A March 20, 2009 Decision concluded that Exclusion 4 bars any claim based upon a CLC provision similar to those of the FLSA. Doc. 24 at 11-24. RSUI‟s motion to dismiss was granted without leave to amend as to the first (failure to pay plaintiffs a minimum wage as required under CLC §§ 1197, 1194 and 1194.2), second (failure to pay regular and overtime wages in violation of CLC §§ 200, 204, 500, 510, 512, and 1194, and section 3 of Industrial Welfare Commission ("IWC") Wage Order 8), third and fourth (failure to provide meal and rest periods or pay an additional hour of wages based on CLC §§ 226.7 and 512, and Section 11 of IWC Wage Order 8) causes of action in the Gonzalez complaint. Id . at 25-35. RSUI‟s motion to dismiss was denied as to the applicability of Exclusion 4 to the fifth (failure to reimburse employees for costs incurred to acquire and/or maintain company-required uniforms in violation of CLC § 2802 and Section 9 of Wage Order 8), sixth (failure to comply with the itemized wage statement provisions contained in CLC §§ 226, 1174(d), and 1174.5, as well as Section 7 of Wage Order 8), and seventh (failure to pay wages due at termination, a claim founded upon CLC §§ 201, 202, and 203) causes of action in the Gonzalez complaint. Id . at 35-39.

As to the applicability of Exclusion 7, CDI‟s argument was rejected that RSUI should be estopped from asserting Exclusion 7 to deny coverage, because Exclusion 7 was not mentioned in the insurer‟s final denial of coverage letter. To demonstrate estoppel:

"(1) [T]he party to be estopped must know the facts; (2) he must intend that his conduct shall be acted upon, or must so act that the party asserting the estoppel had the right to believe that it was so intended; (3) the party asserting the estoppel must be ignorant of the true state of facts; and, (4) he must rely upon the conduct to his injury". Spray, Gould & Bowers v. Assoc. Intern. Ins. Co. , 71 Cal. App. 4th 1260, 1262 (1990). Application of estoppel in the insurance context typically arises from some affirmative, misleading conduct on the part of the insurer. Spray , 71 Cal. App. 4th at 1268. Absent such affirmative conduct, estoppel may arise from silence when the party has a duty to speak, such as where a legal obligation requires disclosure. Id .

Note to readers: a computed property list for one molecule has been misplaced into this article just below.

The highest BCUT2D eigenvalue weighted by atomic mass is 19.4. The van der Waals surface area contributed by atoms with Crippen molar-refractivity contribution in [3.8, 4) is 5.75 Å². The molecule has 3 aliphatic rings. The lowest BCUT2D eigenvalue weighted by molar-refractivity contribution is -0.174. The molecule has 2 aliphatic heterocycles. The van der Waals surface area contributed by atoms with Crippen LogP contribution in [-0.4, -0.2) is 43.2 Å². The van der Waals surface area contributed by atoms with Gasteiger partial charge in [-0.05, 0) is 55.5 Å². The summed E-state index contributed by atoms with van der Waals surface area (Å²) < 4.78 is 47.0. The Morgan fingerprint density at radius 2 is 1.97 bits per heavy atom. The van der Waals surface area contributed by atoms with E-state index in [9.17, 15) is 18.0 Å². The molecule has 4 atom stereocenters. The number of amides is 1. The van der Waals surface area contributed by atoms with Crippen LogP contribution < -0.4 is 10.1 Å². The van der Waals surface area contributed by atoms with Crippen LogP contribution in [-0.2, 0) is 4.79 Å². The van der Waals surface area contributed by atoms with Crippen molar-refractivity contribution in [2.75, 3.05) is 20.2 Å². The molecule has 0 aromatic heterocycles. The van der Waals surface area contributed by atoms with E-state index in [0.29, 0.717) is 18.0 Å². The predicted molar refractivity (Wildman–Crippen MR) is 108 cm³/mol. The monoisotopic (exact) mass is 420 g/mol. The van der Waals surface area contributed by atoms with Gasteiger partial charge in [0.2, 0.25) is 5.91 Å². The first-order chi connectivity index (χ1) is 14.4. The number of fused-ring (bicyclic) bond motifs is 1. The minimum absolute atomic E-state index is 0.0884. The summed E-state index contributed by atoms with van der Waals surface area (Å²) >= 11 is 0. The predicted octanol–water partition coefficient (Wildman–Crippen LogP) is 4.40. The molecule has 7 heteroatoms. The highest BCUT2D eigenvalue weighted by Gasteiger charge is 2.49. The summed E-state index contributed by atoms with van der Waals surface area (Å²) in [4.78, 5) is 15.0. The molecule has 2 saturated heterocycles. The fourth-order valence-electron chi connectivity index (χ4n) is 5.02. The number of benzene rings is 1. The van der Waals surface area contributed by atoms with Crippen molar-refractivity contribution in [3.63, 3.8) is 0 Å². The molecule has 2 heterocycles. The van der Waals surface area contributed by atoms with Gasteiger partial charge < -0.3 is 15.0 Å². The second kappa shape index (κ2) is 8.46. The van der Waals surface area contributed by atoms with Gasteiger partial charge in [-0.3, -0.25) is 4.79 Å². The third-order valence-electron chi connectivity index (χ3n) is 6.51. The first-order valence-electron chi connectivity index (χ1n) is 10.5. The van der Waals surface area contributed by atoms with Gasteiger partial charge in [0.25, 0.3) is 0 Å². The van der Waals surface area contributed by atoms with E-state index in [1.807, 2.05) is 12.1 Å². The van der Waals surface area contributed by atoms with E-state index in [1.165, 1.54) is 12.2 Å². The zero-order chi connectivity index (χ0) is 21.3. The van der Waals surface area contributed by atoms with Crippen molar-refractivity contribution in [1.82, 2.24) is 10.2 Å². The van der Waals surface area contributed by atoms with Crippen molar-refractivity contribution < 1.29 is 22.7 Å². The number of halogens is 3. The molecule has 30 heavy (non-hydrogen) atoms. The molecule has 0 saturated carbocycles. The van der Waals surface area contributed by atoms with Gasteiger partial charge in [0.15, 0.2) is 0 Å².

Id . at 40.

Although CDI alleged that RSUI violated California‟s Fair Claims Practices Regulations by failing to articulate all bases for denial of coverage in the final denial letter, id . at 40-42, this did not establish estoppel, nor an affirmative claim. It only establishes RSUI‟s failure to disclose:

To establish estoppel, CDI must also demonstrate that it reasonably relied to its detriment on the assertions RSUI made in its final denial of coverage. The Complaint contains no relevant allegations, and RSUI argues that CDI cannot allege reasonable detrimental reliance because RSUI denied coverage from the outset on alternative grounds.

Id . at 42.

CDI requested, and was granted, an opportunity to amend its complaint, to "consistent with Federal Rule of Civil Procedure 11, allege the remaining elements of estoppel." Id . However, at oral argument CDI‟s counsel acknowledged it was not pursuing an estoppel theory.

A footnote also addressed CDI‟s alternative argument that RSUI‟s failure to assert Exclusion 7 in its final denial of coverage decision constitutes a waiver of its rights to do so in this litigation:

To demonstrate waiver, the insured bears the burden of proof to demonstrate that the carrier intentionally relinquished a right or that the carrier‟s acts are so inconsistent with an intent to enforce the right as to induce a reasonable belief that such right has been relinquished. Waller v. Truck Insurance Exchange , Inc., 11 Cal.4th 1, 33-34 (1995). The Waller Court held: holding that an insurer waives defenses not asserted in its initial denial of a duty to defend would be inconsistent with established waiver principles by erroneously implying an intent to relinquish contract rights where no such intent existed. Such a conclusion would contradict the holdings of the majority of California and sister-state cases addressing the waiver issue.

Id . at 33. CDI fails to explain how its waiver theory can be reconciled with the holding in Waller.

Id . at 42-43 n.3. Additionally, anti-waiver language is included in the original letter. Doc. 26-2, Ex. B, at 3.

In the absence of estoppel or waiver, the district court rejected CDI‟s argument that the allegations in the Gonzalez complaint concerning denial of mandated meal periods, rest periods, reimbursement for employee uniforms, and wages due at termination, involve "Employment Practices Wrongful Acts" because they "reflect employment misrepresentations to employees that Plaintiff would comply with the law regarding such benefits," and/or "involve a failure to enforce adequate or consistent organizational polices relating to employment." Id . at 45.

CDI‟s assertion that the CLC violations alleged in the Gonzalez complaint should be viewed as "employment-related misrepresentations" is a strained interpretation of the Policy language in light of the facts presented. The Gonzalez action is limited to allegations based upon the failure to pay wages and related benefits. The Gonzalez complaint does not allege any misrepresentations by CDI, nor is misrepresentation a required element of any of the Gonzalez causes of action, all of which relate to wage and hour conditions of employment.